# Macroeconomics: Theory through Applications, v. 1.0

by Russell Cooper and A. Andrew John

## 11.3 The Causes of Inflation

### Learning Objectives

After you have read this section, you should be able to answer the following questions:

1. What is the inflation tax?
2. How is inflation caused by the central bank’s commitment problem?
3. What happens if there are multiple regions (states or countries) independently choosing how much money to print?

We have argued so far that inflation is caused by excessive money growth, which in turn leads to increases in the velocity of money. But we have also documented that rapid inflations are damaging to the functioning of an economy. There is therefore a deeper question to be asked: why on earth do monetary authorities pursue policies that lead to such disastrous outcomes?

## The Inflation Tax

Suppose your country is at war. Wars are expensive. Not only are there soldiers to be paid and kept supplied, but your valuable aircraft and tanks are liable to be destroyed by the enemy while you are in turn throwing costly ammunition and missiles at them. How do governments pay for all these expenses? One thing that the government can do is to tax the population to pay these bills. It may not be feasible to collect enough tax revenue in the time of a war, however. Many governments instead borrow during times of large expenses. This allows the government to spread the tax burdens over time.

So far, taxation and borrowing are the only two possibilities that we have considered. But there is a third possibility: a government can simply print the money it needs. There is a government budget constraint that saysThe government budget constraint is discussed in Chapter 14 "Balancing the Budget".

deficit = change in government debt + change in money supply.

The left side of this equation is the deficit of the government. The deficit is the difference between government outlays and government receipts. The right side of this equation describes how the government finances its deficit. This equation says that the government can finance its deficit by issuing either new government bonds or new money.

You can review the details of the government budget constraint in the toolkit.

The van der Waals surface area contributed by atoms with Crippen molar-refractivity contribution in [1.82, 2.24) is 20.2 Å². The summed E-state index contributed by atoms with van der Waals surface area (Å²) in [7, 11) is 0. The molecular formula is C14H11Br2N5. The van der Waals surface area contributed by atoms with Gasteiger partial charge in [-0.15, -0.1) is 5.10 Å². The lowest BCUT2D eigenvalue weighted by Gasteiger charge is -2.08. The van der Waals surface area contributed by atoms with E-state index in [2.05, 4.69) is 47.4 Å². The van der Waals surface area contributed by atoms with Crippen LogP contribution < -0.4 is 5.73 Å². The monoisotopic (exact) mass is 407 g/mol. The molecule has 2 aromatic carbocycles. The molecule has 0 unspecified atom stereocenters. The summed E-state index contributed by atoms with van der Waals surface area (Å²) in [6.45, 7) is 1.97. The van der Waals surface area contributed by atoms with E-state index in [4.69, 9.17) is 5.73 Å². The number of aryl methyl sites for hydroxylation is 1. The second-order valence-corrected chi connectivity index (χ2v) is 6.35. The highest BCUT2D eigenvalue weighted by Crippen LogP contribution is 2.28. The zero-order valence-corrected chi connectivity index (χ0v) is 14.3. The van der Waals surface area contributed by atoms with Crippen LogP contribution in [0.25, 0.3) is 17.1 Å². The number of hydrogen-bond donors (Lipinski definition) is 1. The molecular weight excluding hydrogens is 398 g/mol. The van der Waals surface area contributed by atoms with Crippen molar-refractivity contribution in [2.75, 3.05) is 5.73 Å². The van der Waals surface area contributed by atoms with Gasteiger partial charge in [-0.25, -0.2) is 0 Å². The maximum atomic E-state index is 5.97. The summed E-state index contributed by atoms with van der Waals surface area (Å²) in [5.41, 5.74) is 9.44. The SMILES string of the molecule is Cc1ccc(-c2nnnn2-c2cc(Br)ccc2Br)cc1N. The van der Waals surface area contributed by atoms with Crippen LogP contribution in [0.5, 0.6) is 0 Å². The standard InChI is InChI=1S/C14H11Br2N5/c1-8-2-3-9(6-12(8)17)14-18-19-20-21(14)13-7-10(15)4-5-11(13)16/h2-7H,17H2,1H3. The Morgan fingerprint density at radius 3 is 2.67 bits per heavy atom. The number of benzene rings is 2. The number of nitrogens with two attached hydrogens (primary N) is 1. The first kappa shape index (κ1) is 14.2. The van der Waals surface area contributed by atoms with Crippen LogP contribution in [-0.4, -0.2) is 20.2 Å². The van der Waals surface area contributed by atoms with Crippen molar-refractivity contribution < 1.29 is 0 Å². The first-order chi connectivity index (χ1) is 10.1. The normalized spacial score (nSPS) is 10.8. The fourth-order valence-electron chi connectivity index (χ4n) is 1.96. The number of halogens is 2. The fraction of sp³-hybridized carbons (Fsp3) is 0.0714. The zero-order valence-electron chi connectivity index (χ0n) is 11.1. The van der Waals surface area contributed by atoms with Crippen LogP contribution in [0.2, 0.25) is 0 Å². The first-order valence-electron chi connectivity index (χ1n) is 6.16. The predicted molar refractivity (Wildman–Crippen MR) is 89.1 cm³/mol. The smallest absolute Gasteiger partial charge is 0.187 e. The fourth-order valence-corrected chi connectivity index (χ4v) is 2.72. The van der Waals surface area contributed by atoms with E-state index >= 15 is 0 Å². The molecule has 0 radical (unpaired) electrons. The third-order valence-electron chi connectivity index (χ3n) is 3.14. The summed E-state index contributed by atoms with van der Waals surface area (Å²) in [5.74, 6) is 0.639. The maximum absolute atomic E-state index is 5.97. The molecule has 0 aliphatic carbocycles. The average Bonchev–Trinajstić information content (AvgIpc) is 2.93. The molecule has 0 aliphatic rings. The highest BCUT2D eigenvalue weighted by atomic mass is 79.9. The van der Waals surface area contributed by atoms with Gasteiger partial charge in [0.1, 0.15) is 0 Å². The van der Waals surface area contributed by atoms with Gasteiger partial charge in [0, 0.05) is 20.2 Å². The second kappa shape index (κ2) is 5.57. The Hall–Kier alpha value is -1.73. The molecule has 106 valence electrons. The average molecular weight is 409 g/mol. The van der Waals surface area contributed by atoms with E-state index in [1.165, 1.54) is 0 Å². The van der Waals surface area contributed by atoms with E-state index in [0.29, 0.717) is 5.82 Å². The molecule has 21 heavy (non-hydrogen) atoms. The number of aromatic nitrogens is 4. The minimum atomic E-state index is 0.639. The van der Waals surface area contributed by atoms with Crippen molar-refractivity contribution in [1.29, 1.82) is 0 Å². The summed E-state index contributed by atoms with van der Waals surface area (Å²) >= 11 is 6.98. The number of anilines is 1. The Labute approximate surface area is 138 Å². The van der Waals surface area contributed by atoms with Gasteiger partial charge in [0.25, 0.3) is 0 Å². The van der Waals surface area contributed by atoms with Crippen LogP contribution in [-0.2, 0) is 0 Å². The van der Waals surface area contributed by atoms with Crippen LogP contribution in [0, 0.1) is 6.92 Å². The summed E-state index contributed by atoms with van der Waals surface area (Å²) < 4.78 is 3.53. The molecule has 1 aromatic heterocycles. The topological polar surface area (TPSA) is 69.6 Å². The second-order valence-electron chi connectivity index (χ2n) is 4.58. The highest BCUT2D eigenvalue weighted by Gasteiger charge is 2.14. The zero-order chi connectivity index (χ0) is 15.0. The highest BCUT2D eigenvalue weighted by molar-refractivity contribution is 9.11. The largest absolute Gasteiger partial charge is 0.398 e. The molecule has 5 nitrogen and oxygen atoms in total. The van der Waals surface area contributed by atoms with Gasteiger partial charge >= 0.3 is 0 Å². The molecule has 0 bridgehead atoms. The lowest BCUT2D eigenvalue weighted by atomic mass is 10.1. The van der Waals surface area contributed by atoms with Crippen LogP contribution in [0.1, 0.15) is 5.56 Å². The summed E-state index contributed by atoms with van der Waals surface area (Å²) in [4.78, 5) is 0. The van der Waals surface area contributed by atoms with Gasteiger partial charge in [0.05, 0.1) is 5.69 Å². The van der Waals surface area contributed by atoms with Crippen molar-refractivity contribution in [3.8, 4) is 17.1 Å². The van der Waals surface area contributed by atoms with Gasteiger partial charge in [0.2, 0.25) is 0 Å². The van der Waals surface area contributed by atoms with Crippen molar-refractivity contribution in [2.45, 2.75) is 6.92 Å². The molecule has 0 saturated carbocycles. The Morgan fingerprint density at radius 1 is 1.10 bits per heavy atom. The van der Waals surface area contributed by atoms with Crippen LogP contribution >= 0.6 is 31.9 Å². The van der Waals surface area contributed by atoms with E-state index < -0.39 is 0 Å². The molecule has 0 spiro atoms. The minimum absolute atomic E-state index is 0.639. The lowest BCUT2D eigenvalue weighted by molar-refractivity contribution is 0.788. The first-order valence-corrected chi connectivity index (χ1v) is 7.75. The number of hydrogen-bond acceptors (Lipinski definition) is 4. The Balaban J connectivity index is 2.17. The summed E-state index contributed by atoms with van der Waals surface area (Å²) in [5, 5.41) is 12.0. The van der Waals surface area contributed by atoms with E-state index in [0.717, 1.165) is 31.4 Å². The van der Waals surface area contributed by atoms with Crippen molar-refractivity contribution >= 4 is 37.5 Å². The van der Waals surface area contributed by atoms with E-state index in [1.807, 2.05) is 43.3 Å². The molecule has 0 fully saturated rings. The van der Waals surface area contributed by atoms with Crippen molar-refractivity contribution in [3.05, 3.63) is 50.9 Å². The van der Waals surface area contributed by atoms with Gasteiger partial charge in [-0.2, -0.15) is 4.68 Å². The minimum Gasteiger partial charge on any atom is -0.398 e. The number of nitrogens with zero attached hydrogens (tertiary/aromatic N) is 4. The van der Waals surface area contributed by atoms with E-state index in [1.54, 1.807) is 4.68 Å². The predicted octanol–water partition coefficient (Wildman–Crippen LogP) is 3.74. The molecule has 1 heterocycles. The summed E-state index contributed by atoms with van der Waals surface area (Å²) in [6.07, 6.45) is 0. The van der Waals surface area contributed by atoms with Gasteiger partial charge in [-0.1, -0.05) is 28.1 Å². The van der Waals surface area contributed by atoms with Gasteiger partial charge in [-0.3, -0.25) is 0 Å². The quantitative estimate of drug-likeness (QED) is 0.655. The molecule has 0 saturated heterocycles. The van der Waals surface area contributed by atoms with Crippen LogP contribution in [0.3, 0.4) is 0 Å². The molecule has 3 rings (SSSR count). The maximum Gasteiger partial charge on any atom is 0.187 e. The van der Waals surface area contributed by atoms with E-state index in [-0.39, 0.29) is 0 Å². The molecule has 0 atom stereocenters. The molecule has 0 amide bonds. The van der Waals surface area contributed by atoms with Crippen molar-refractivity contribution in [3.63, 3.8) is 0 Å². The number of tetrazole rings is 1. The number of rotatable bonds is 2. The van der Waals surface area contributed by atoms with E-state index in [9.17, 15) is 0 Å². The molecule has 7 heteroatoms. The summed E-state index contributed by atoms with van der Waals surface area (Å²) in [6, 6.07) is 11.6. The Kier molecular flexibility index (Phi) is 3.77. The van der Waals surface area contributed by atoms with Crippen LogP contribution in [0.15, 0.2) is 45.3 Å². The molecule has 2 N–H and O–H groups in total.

There is a puzzle here. Money is just a piece of paper with writing on it. The government can print it at will. Yet the government can take these pieces of paper and exchange them for goods and services of real value. It can pay soldiers, or nurses, or construction workers who are building roads. It can print money, hand it over to Airbus or Boeing, and get a new airplane. So who is really paying in this case?

We already know everything we need to know to figure out the answer. When the government prints more money, prices will eventually increase. This comes directly from the quantity equation once we remember that real variables are independent of the money supply in the long run. In the long run, the extra money will just result in higher prices and no additional output. And increased prices mean that existing money becomes less valuable. If the price level increases by 10 percent, existing dollar bills are worth 10 percent less than they were; they will buy (roughly) 10 percent less in terms of goods and services. Inflation is exactly like a tax on the money that people currently hold in their wallets and pocketbooks. Indeed, we say that there is an inflation taxA tax occurring when the government prints money to finance its deficit. when the government prints money to finance its deficit.

Examine the government budget constraint again. If we write out the deficit in full, the equation says

government purchases + transfers − tax receipts = change in government debt+ change in money supply.

Suppose that government purchases increase, say due to a war, by $100 billion. This equation tells us that, to finance this expense, the government could • increase taxes now by$100 billion,
• increase taxes now by less than $100 billion and sell some government debt, • increase taxes now by less than$100 billion and print some money.